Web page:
- Big Honkin’ Ships (1) Remember the “let’s get a ‘before’ snapshot of the shipbuilding industry” call for bids? Well, now Canada’s looking for outside help to get the BHS’s built – the latest from MERX: “…. The purpose of this Request for Information (RFI) is to request that interested companies provide feedback and recommendations by way of written response to the questions posed in the RFI document …. The questions posed are regarding a potential solicitation for the provision of Independent Third Party expertise and support to Canada’s National Shipbuilding Procurement Strategy (NSPS) project offices ….” More on this request for information about possible outside help from the RFI document here, and Mark Collins’ assessment of how this is really going to speed things up (NOT) here.
- Big Honkin’ Ships (2) “The federal government has refused to give Parliament’s budgetary watchdog copies of the bids that ultimately won nearly $33 billion worth of work for shipyards in Halifax and Vancouver under the government’s national shipbuilding strategy. Parliamentary Budget Officer Kevin Page had requested the bids submitted by Vancouver’s Seaspan Marine and Halifax’s Irving Shipbuilding as part of a study into one of the massive National Shipbuilding Procurement Strategy’s key projects. The PBO is currently examining the financial implications of the federal government’s plan to have Seaspan build two to three new resupply ships for $2.6 billion. It is planning to do a similar examination of the six and eight armed Arctic vessels to be built by Irving for $3.1 billion. Both projects have encountered problems that have threatened both their production schedules and the capabilities that can be built in with the money set aside by the government. Public Works has provided PBO with some information related to the national shipbuilding strategy, including a number of agreements and reports related to Seaspan’s Vancouver Shipyards for the resupply ship study. But when Page wrote to Public Works deputy minister Michelle d’Auray on Nov. 19 asking for both winning bids, the request was rejected ….”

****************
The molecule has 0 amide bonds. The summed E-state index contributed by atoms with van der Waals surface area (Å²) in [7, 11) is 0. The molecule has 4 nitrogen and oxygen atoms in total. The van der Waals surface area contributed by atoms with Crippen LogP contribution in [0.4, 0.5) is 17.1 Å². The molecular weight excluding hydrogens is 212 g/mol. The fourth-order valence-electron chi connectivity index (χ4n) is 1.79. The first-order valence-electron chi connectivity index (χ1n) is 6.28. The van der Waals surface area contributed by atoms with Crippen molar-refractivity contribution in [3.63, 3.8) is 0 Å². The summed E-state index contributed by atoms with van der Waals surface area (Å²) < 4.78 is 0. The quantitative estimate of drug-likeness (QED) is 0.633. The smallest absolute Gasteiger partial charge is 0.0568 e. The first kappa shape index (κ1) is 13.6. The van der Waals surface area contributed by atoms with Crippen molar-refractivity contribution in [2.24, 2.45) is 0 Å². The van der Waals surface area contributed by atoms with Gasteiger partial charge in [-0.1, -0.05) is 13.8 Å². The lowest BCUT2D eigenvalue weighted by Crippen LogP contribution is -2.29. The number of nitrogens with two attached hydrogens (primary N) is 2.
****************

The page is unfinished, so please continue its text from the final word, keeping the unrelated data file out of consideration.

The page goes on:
- Big Honkin’ Ships (3) “The Canadian Taxpayers Federation is unhappy about getting a redacted copy of a $304-million deal between the provincial government and Irving Shipbuilding that was signed in March. The federation made a request under the Freedom of Information Act within a day of the announcement asking for details of the deal, which includes a $260-million forgivable loan for upgrades to Irving’s Halifax Shipyard to help the company handle the building of $25 billion worth of combat vessels over the next 30 years. The other $44 million is a repayable loan offered to strengthen human resources, technology and industrial development in the marine industry. The federation’s Atlantic Canadian director, Kevin Lacey, calls the deal “secret” and says he wants Economic and Rural Development Minister Percy Paris to disclose all the details. Paris, however, says he has divulged all he can, according to the rules of the Freedom of Information and Protection of Privacy Act, or FOIPOP. “We want to know what the government got in concessions for its $260-million giveaway, and we want to know what the interest rates are on the $44 million in loans,” Lacey said. “Taxpayers deserve to know what their money is going for and how their money is being spent, and so far the government is stonewalling taxpayers having that knowledge.” ….”